[Python-Dev] Reworking the GIL

Antoine Pitrou solipsis at pitrou.net
Sun Oct 25 21:22:20 CET 2009

Hello there,

The last couple of days I've been working on an experimental rewrite of
the GIL. Since the work has been turning out rather successful (or, at
least, not totally useless and crashing!) I thought I'd announce it

First I want to stress this is not about removing the GIL. There still
is a Global Interpreter Lock which serializes access to most parts of
the interpreter. These protected parts haven't changed either, so Python
doesn't become really better at extracting computational parallelism out
of several cores.


The new GIL (which is also the name of the sandbox area I've committed
it in, "newgil") addresses the following issues :

1) Switching by opcode counting. Counting opcodes is a very crude way of
estimating times, since the time spent executing a single opcode can
very wildly. Litterally, an opcode can be as short as a handful of
nanoseconds (think something like "... is not None") or as long as a
fraction of second, or even longer (think calling a heavy non-GIL
releasing C function, such as re.search()). Therefore, releasing the GIL
every 100 opcodes, regardless of their length, is a very poor policy.

The new GIL does away with this by ditching _Py_Ticker entirely and
instead using a fixed interval (by default 5 milliseconds, but settable)
after which we ask the main thread to release the GIL and let another
thread be scheduled.

2) GIL overhead and efficiency in contended situations. Apparently, some
OSes (OS X mainly) have problems with lock performance when the lock is
already taken: the system calls are heavy. This is the "Dave Beazley
effect", where he took a very trivial loop, therefore made of very short
opcodes and therefore releasing the GIL very often (probably 100000
times a second), and runs it in one or two threads on an OS with poor
lock performance (OS X). He sees a 50% increase in runtime when using
two threads rather than one, in what is admittedly a pathological case.

Even on better platforms such as Linux, eliminating the overhead of many
GIL acquires and releases (since the new GIL is released on a fixed time
basis rather than on an opcode counting basis) yields slightly better
performance (read: a smaller performance degradation :-)) when there are
several pure Python computation threads running.

3) Thread switching latency. The traditional scheme merely releases the
GIL for a couple of CPU cycles, and reacquires it immediately.
Unfortunately, this doesn't mean the OS will automatically switch to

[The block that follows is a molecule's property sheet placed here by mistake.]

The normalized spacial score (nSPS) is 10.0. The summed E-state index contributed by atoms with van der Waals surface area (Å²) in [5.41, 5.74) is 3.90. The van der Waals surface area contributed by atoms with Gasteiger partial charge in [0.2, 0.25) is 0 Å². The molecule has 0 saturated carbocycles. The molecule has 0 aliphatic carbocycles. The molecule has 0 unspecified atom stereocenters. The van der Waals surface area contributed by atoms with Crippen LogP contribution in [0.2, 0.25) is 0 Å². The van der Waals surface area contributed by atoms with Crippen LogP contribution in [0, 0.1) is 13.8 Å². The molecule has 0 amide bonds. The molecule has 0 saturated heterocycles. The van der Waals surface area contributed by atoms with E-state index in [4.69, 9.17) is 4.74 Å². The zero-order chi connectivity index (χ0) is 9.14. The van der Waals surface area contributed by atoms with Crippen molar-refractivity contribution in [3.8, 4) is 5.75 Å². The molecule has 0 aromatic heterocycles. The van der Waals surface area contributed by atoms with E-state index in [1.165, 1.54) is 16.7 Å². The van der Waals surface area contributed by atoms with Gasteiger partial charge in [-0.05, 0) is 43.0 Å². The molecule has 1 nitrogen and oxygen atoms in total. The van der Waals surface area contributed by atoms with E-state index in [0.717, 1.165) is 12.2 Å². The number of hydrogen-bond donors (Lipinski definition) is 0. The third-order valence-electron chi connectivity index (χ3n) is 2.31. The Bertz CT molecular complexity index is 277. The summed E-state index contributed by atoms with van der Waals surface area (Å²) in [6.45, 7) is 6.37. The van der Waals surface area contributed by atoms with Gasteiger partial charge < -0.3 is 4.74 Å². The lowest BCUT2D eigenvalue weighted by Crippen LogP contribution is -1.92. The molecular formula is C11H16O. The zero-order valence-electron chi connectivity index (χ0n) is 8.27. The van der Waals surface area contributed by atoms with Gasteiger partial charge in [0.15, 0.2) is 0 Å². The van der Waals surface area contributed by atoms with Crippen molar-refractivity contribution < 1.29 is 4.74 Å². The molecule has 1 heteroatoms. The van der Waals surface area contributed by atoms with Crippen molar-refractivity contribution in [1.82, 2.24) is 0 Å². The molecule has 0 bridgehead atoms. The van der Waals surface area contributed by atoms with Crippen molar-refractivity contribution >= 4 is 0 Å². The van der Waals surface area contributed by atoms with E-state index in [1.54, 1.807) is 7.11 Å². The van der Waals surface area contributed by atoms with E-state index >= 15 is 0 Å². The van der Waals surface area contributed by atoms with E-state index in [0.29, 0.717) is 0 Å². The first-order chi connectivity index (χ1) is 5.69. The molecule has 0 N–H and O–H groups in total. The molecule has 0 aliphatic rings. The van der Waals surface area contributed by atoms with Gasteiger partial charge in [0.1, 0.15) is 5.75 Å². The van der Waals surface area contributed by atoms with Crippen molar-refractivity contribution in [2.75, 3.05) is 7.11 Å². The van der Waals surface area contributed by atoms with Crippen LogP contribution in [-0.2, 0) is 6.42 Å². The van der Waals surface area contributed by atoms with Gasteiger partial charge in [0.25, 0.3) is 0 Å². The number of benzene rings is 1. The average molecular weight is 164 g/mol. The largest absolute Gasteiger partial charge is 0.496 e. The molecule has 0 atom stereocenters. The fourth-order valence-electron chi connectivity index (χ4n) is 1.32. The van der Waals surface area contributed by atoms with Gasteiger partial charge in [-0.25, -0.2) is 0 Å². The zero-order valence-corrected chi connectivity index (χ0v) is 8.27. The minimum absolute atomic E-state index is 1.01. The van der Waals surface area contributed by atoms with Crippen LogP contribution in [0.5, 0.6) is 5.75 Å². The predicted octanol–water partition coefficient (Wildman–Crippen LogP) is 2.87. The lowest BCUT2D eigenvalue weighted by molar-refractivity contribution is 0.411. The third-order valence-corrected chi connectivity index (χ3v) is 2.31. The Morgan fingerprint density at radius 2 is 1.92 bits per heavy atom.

another, GIL-awaiting thread. In many situations, the same thread will
continue running. This, with the opcode counting scheme, is the reason
why some people have been complaining about latency problems when an I/O
thread competes with a computational thread (the I/O thread wouldn't be
scheduled right away when e.g. a packet arrives; or rather, it would be
scheduled by the OS, but unscheduled immediately when trying to acquire
the GIL, and it would be scheduled again only much later).

The new GIL improves on this by combinating two mechanisms:
- forced thread switching, which means that when the switching interval
is terminated (mentioned in 1) and the GIL is released, we will force
any of the threads waiting on the GIL to be scheduled instead of the
formerly GIL-holding thread. Which thread exactly is an OS decision,
however: the goal here is not to have our own scheduler (this could be
discussed but I wanted the design to remain simple :-) After all,
man-years of work have been invested in scheduling algorithms by kernel
programming teams).
- priority requests, which is an option for a thread requesting the GIL
to be scheduled as soon as possible, and forcibly (rather than any other
threads). This is meant to be used by GIL-releasing methods such as
read() on files and sockets. The scheme, again, is very simple: when a
priority request is done by a thread, the GIL is released as soon as
possible by the thread holding it (including in the eval loop), and then
the thread making the priority request is forcibly scheduled (by making
all other GIL-awaiting threads wait in the meantime).


The new GIL is implemented using a couple of mutexes and condition